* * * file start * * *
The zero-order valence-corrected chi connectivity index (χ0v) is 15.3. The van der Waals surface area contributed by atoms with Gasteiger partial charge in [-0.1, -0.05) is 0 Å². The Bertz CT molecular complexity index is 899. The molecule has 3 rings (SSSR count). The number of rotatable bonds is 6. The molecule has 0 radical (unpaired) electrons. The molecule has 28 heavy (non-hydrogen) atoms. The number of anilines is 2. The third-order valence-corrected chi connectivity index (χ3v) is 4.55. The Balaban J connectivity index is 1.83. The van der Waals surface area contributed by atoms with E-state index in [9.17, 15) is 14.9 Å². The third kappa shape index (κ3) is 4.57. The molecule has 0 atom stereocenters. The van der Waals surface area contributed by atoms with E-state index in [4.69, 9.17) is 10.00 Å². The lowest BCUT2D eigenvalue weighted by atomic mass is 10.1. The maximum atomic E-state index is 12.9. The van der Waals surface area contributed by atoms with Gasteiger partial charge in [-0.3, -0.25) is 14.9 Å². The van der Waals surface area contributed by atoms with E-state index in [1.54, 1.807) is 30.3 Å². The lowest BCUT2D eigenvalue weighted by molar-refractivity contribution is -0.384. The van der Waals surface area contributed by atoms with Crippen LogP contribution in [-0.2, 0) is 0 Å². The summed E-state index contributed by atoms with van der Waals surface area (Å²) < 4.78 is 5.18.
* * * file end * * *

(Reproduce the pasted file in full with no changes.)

The zero-order valence-corrected chi connectivity index (χ0v) is 15.3. The van der Waals surface area contributed by atoms with Gasteiger partial charge in [-0.1, -0.05) is 0 Å². The Bertz CT molecular complexity index is 899. The molecule has 3 rings (SSSR count). The number of rotatable bonds is 6. The molecule has 0 radical (unpaired) electrons. The molecule has 28 heavy (non-hydrogen) atoms. The number of anilines is 2. The third-order valence-corrected chi connectivity index (χ3v) is 4.55. The Balaban J connectivity index is 1.83. The van der Waals surface area contributed by atoms with E-state index in [9.17, 15) is 14.9 Å². The third kappa shape index (κ3) is 4.57. The molecule has 0 atom stereocenters. The van der Waals surface area contributed by atoms with E-state index in [4.69, 9.17) is 10.00 Å². The lowest BCUT2D eigenvalue weighted by atomic mass is 10.1. The maximum atomic E-state index is 12.9. The van der Waals surface area contributed by atoms with Gasteiger partial charge in [-0.3, -0.25) is 14.9 Å². The van der Waals surface area contributed by atoms with E-state index in [1.54, 1.807) is 30.3 Å². The lowest BCUT2D eigenvalue weighted by molar-refractivity contribution is -0.384. The van der Waals surface area contributed by atoms with Crippen LogP contribution in [-0.2, 0) is 0 Å². The summed E-state index contributed by atoms with van der Waals surface area (Å²) < 4.78 is 5.18.